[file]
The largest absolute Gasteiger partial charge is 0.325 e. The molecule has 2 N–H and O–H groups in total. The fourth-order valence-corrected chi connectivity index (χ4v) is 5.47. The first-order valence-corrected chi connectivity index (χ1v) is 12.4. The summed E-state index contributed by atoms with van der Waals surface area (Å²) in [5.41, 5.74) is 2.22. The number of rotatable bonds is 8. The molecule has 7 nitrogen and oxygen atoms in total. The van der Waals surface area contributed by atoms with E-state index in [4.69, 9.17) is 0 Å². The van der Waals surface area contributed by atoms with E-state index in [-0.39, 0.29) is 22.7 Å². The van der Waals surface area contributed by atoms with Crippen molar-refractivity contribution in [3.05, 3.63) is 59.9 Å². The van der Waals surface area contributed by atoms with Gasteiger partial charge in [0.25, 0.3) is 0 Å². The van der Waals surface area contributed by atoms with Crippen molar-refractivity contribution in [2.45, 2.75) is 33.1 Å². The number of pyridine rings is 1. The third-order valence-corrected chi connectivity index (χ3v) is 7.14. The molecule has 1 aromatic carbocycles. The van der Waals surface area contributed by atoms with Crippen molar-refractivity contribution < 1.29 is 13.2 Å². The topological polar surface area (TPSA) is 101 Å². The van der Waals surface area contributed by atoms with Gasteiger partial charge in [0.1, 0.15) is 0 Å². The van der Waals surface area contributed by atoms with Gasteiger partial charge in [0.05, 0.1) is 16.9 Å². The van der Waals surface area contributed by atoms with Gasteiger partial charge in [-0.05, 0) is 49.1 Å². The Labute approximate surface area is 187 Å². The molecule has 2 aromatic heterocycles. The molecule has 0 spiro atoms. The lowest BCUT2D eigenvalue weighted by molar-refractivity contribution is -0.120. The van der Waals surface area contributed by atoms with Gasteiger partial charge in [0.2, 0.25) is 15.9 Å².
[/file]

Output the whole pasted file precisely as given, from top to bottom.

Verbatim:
The largest absolute Gasteiger partial charge is 0.325 e. The molecule has 2 N–H and O–H groups in total. The fourth-order valence-corrected chi connectivity index (χ4v) is 5.47. The first-order valence-corrected chi connectivity index (χ1v) is 12.4. The summed E-state index contributed by atoms with van der Waals surface area (Å²) in [5.41, 5.74) is 2.22. The number of rotatable bonds is 8. The molecule has 7 nitrogen and oxygen atoms in total. The van der Waals surface area contributed by atoms with E-state index in [4.69, 9.17) is 0 Å². The van der Waals surface area contributed by atoms with E-state index in [-0.39, 0.29) is 22.7 Å². The van der Waals surface area contributed by atoms with Crippen molar-refractivity contribution in [3.05, 3.63) is 59.9 Å². The van der Waals surface area contributed by atoms with Gasteiger partial charge in [0.25, 0.3) is 0 Å². The van der Waals surface area contributed by atoms with Crippen molar-refractivity contribution in [2.45, 2.75) is 33.1 Å². The number of pyridine rings is 1. The third-order valence-corrected chi connectivity index (χ3v) is 7.14. The molecule has 1 aromatic carbocycles. The van der Waals surface area contributed by atoms with Crippen molar-refractivity contribution < 1.29 is 13.2 Å². The topological polar surface area (TPSA) is 101 Å². The van der Waals surface area contributed by atoms with Gasteiger partial charge in [0.1, 0.15) is 0 Å². The van der Waals surface area contributed by atoms with Gasteiger partial charge in [0.05, 0.1) is 16.9 Å². The van der Waals surface area contributed by atoms with Gasteiger partial charge in [-0.05, 0) is 49.1 Å². The Labute approximate surface area is 187 Å². The molecule has 2 aromatic heterocycles. The molecule has 0 spiro atoms. The lowest BCUT2D eigenvalue weighted by molar-refractivity contribution is -0.120. The van der Waals surface area contributed by atoms with Gasteiger partial charge in [0.2, 0.25) is 15.9 Å².